Money Matters

Expensive Mortgage Traps Every Homeowner Needs To Avoid

Buying a new home, whether it’s your first or your tenth, is never an easy process. Aside from everything you need to think about when comparing rates and offers from different lenders, there are all kinds of laws and regulations you need to understand. While it’s easy to get swallowed up in all the documents and legalese, it’s very important to ensure you’re not making various costly mistakes. Here are some of the biggest mortgage pitfalls homebuyers need to look out for.

Adjustable Rates

With adjustable rates being so commonplace with modern lenders, you may be surprised to see this leading the list. The issue with these is that they can start off low and affordable, and then jump sharply a few years down the line, presenting a serious financial strain to the buyer. It’s pretty common for people to get tempted in by the prospect of a large house for payments which they can easily afford, and then find themselves trapped with much higher payments a few years down the line. This, in turn, usually leads to them bleeding the equity out of their home, and refinancing or renewing it at a lower rate. Of course, this isn’t exactly helpful when housing prices drop and the home’s equity evaporates without them noticing! If it’s too late for you to avoid this pitfall, at least make sure you understand what the whole refinance vs renewal debate means for you.

No Down Payment

On the surface, being able to get a home with no down payment is a very tempting prospect. However, I urge you not to take the bait! When you look at the big picture, a down payment is an important financial tool which can be exceedingly useful to the homeowner who makes it. First of all, making a down payment bumps up the equity you have for your home right from the outset. This will grind down the overall amount you need to pay off, as well as your monthly mortgage payments. Secondly, if you make a larger down payment, you’ll greatly improve your odds of getting the home in a multiple-offer scenario. As tempting as it may be to move into a home without putting down any money, it’s almost always better to put it off for a couple of years, save for that down payment, and then make it.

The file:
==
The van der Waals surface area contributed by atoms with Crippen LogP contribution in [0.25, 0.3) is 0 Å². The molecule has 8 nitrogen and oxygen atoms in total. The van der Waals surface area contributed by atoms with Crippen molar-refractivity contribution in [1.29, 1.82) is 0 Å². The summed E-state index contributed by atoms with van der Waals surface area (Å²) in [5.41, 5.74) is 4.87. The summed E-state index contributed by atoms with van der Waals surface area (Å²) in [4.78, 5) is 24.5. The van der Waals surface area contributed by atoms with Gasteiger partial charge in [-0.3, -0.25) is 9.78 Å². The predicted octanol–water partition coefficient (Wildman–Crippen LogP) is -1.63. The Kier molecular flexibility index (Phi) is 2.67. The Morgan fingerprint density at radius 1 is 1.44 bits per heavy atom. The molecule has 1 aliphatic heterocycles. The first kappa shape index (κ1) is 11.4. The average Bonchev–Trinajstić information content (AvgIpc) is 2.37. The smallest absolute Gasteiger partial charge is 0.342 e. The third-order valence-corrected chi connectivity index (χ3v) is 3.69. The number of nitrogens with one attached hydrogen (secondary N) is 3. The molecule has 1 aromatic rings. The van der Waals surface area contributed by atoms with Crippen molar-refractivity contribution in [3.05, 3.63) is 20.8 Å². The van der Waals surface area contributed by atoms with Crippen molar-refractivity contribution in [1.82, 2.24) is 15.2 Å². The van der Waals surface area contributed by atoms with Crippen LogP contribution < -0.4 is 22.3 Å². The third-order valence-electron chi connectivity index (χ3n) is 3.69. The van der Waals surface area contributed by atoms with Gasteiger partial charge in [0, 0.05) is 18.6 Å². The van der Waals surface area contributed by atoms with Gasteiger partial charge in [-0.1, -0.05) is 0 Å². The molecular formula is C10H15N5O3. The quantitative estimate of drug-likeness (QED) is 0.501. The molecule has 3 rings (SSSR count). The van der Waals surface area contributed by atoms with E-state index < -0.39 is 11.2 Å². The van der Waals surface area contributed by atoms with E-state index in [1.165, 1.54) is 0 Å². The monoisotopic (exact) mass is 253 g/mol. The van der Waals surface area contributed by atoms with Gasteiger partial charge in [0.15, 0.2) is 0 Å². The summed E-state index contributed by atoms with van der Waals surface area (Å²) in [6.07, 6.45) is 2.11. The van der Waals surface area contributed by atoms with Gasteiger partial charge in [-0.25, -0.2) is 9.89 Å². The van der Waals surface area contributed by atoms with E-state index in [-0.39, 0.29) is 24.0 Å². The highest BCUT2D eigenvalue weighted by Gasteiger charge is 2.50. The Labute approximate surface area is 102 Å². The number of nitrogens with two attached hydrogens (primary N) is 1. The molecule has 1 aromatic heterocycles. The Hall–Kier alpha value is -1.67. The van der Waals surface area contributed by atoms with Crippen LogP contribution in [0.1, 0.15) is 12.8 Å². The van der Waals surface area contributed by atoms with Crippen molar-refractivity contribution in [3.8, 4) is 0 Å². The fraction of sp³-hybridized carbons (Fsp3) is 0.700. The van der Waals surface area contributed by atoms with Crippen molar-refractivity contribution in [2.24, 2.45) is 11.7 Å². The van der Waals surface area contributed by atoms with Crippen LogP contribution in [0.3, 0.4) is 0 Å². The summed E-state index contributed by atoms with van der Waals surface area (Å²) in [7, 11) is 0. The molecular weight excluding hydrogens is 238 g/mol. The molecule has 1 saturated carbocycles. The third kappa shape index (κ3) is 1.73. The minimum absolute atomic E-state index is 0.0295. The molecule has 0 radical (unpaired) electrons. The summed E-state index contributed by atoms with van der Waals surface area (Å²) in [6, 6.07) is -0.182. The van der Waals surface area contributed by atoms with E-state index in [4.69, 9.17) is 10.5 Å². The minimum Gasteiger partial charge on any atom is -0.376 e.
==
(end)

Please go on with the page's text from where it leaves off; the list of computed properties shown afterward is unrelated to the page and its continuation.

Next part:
Liar Loans

This is perhaps the most dangerous pitfall of all, especially for first-time buyers. If you weren’t already aware, a “liar loan” is where someone lies to inflate their income in order to get a larger home, which they can’t really afford when you do the math. The issue usually only comes to the surface once everything’s been signed and the liar in question is living in the home. It may sound obvious, but you need to make those mortgage payments with the money you have, not the money you wish you had or almost have. If you start to fall behind because you’re simply not earning enough, it’s only going to lead to foreclosure or bankruptcy.

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